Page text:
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New book sheds new light on the deaths of Butch Cassidy and the Sundance Kid

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Salt Lake City (ABC4) – A famous outlaw may have died here in Salt Lake City, but his partner, who was born in Beaver, also lived beyond previous thoughts.

That’s the discovery of local author Dr. Steve Lacy, who claimed that Butch Cassidy and the Sundance Kid didn’t die in South America in a shootout with Bolivian forces.

In his latest book, Last of the Bandit Riders … Revisited, Again, Lacy believes from his interviews, research, and documents that two men returned to the United States after staying in Bolivia for seven years. said he did.

“There was no official identity of the man killed,” Lacey said.

His fascination with two notorious outlaws began in 1961 while still in elementary school. “I loved the pictures and thought they were unique,” Lacy said. “I had no idea who they were.”

He was looking at a pamphlet sent to him. It belonged to Butch Cassidy and the Sundance Kid.

At the time, he was writing his school paper and received a photo of a famous outlaw.

“Later I found out that Butch was my distant cousin and that my grandfather ran into the Sundance Kid,” he said.

Butch Cassidy and the Sundance Kid were brought to life in the 1969 film named after them. The Sundance Kid was played by Robert Redford and Butch Cassidy by Paul Newman.

But the film is lax on the facts, including their deaths, says Lacy.

Cassidy’s real name is Robert Leroy Parker. He was born in Beaver and his family later moved to a small farm near Circleville.

He met the Sundance Kid, whose real name was Harry Longbow, in the late 1800s in Colorado.

Lacey claimed the two men had never robbed a bank together while in the United States, but fled to South America in search of new opportunities.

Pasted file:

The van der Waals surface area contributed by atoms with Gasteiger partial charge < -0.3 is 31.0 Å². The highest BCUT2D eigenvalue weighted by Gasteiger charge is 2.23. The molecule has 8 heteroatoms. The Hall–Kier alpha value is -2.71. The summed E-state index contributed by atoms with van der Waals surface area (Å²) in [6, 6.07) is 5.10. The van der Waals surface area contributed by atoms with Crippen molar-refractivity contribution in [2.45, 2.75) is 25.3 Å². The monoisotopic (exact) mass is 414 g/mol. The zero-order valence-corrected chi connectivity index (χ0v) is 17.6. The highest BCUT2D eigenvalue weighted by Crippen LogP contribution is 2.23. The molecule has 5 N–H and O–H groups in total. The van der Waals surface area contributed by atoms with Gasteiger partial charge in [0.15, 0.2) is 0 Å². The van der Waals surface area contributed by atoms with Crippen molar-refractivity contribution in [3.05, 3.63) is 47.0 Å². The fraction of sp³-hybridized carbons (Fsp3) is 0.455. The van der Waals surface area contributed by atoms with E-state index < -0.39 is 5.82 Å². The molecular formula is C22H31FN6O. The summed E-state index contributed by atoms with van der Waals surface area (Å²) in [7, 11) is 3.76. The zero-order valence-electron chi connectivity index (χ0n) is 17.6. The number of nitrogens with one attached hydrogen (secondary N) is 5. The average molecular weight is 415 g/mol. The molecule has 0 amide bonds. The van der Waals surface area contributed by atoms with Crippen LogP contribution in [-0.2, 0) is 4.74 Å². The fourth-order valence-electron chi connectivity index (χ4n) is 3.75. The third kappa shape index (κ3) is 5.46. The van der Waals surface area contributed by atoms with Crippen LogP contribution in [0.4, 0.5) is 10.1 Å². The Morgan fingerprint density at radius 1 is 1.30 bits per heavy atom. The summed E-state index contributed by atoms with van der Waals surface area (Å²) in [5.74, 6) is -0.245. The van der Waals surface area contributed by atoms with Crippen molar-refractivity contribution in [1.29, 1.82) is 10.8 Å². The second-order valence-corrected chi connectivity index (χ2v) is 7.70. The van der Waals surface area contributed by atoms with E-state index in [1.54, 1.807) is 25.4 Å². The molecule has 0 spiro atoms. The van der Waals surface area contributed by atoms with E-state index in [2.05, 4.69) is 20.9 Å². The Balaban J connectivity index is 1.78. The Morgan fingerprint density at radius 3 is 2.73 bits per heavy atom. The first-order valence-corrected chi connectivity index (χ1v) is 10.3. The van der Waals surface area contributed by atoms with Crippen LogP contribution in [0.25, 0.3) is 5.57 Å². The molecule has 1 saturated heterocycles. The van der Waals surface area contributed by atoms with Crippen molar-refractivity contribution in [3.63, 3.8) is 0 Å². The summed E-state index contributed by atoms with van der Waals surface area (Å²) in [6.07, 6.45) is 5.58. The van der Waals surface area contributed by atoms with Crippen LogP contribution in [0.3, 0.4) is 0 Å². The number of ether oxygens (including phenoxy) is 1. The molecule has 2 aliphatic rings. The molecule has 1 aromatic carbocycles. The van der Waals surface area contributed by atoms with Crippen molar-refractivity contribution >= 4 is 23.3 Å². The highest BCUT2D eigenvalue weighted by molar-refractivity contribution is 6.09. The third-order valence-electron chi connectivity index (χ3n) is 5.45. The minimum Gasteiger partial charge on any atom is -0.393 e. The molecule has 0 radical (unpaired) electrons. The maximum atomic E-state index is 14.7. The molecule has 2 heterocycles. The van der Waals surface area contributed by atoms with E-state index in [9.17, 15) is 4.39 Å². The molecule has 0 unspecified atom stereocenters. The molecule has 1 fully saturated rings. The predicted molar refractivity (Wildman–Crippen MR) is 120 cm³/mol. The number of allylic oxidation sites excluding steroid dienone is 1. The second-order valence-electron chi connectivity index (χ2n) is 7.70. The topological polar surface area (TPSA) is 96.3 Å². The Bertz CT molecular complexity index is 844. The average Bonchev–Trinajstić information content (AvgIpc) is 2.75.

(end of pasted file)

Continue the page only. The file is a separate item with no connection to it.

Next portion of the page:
“They tried to go straight there at first, but Sundance decided to start robbing again,” he said. “But they didn’t do much robbery in South America.”

Lacy got the chance to interview Joyce Warner before she died. She was the daughter of another famous Utah outlaw, Matt Warner.

At the time, Warner was part of a group that included Butch Cassidy, and together they were robbing a bank in Colorado.

“Matt Warner is the person who made Butch Cassidy famous,” Lacy said.

In 1939, a man named Frank Ervin visited Joyce Warner at Price. According to Lacy, Irvine is the name Butch Cassidy took after leaving South America.

“Matt was telling Joyce stories about Butch that he didn’t put in the book[of his autobiography]. They shared those stories back and forth that day, November 21, 1939.” Lacey said.

Lacy said Joyce Warner spoke about their common birthday. Lacy said she told him Joyce Warner had the same birth date, and “Irvin” told her how they celebrated together on those occasions.

They also talked about a bank robbery that Ervin (Butch) and Matt Warner once carried out in Denver.

“She knew right away that he was Butch,” Lacy said.

After leaving South America, Irvin traveled to California and held various jobs throughout the West, including serving in the military.

“He was also in the army in 1918,” Lacey said. “When he was in the army, he was a section crew worker, so he had experience working on the railroad.

Lacy claimed to have helped maintain railroad lines between army bases in California.

This all came out of a conversation with Joyce Warner.

According to Lacy, Frank Irvin died and was buried in Fresno, California in 1956.

On Friday, as The Justice Files continued the story of two famous outlaws, Lacy claimed that the Sundance Kid had indeed returned to Salt Lake City and was buried in a pauper’s grave.

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